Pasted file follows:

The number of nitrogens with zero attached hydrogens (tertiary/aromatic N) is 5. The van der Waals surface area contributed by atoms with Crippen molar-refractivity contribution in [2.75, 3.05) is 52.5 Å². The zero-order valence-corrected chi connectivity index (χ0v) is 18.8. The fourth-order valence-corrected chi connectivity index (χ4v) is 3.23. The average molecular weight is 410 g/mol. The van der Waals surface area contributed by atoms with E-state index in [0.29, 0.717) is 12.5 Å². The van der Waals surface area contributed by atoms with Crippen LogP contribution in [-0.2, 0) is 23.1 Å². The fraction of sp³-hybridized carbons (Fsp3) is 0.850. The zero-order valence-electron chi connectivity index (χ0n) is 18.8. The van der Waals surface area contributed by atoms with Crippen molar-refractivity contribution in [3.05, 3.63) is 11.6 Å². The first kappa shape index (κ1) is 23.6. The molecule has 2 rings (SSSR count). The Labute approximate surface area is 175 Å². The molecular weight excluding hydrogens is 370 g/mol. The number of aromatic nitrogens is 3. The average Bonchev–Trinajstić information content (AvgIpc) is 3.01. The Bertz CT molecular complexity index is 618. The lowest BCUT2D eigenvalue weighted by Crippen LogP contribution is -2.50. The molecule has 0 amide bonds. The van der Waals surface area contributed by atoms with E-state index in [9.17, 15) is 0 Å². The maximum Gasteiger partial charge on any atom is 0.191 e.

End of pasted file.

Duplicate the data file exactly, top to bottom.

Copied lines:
The number of nitrogens with zero attached hydrogens (tertiary/aromatic N) is 5. The van der Waals surface area contributed by atoms with Crippen molar-refractivity contribution in [2.75, 3.05) is 52.5 Å². The zero-order valence-corrected chi connectivity index (χ0v) is 18.8. The fourth-order valence-corrected chi connectivity index (χ4v) is 3.23. The average molecular weight is 410 g/mol. The van der Waals surface area contributed by atoms with E-state index in [0.29, 0.717) is 12.5 Å². The van der Waals surface area contributed by atoms with Crippen LogP contribution in [-0.2, 0) is 23.1 Å². The fraction of sp³-hybridized carbons (Fsp3) is 0.850. The zero-order valence-electron chi connectivity index (χ0n) is 18.8. The van der Waals surface area contributed by atoms with Crippen molar-refractivity contribution in [3.05, 3.63) is 11.6 Å². The first kappa shape index (κ1) is 23.6. The molecule has 2 rings (SSSR count). The Labute approximate surface area is 175 Å². The molecular weight excluding hydrogens is 370 g/mol. The number of aromatic nitrogens is 3. The average Bonchev–Trinajstić information content (AvgIpc) is 3.01. The Bertz CT molecular complexity index is 618. The lowest BCUT2D eigenvalue weighted by Crippen LogP contribution is -2.50. The molecule has 0 amide bonds. The van der Waals surface area contributed by atoms with E-state index in [9.17, 15) is 0 Å². The maximum Gasteiger partial charge on any atom is 0.191 e.